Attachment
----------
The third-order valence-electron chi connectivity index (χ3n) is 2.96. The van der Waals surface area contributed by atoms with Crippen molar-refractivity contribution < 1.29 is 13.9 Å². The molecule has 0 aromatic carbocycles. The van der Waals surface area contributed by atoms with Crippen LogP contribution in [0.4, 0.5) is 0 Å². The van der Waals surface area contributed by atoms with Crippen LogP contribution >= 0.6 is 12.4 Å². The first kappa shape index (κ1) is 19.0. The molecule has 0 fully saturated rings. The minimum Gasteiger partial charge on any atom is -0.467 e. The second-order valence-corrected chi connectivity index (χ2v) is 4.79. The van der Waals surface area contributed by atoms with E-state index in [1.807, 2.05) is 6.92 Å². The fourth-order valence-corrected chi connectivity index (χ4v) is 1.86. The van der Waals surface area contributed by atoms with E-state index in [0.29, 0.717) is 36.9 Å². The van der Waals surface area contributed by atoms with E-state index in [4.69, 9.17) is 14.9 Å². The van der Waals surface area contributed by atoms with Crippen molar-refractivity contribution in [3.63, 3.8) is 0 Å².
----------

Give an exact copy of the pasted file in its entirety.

The third-order valence-electron chi connectivity index (χ3n) is 2.96. The van der Waals surface area contributed by atoms with Crippen molar-refractivity contribution < 1.29 is 13.9 Å². The molecule has 0 aromatic carbocycles. The van der Waals surface area contributed by atoms with Crippen LogP contribution in [0.4, 0.5) is 0 Å². The van der Waals surface area contributed by atoms with Crippen LogP contribution >= 0.6 is 12.4 Å². The first kappa shape index (κ1) is 19.0. The molecule has 0 fully saturated rings. The minimum Gasteiger partial charge on any atom is -0.467 e. The second-order valence-corrected chi connectivity index (χ2v) is 4.79. The van der Waals surface area contributed by atoms with E-state index in [1.807, 2.05) is 6.92 Å². The fourth-order valence-corrected chi connectivity index (χ4v) is 1.86. The van der Waals surface area contributed by atoms with E-state index in [0.29, 0.717) is 36.9 Å². The van der Waals surface area contributed by atoms with E-state index in [4.69, 9.17) is 14.9 Å². The van der Waals surface area contributed by atoms with Crippen molar-refractivity contribution in [3.63, 3.8) is 0 Å².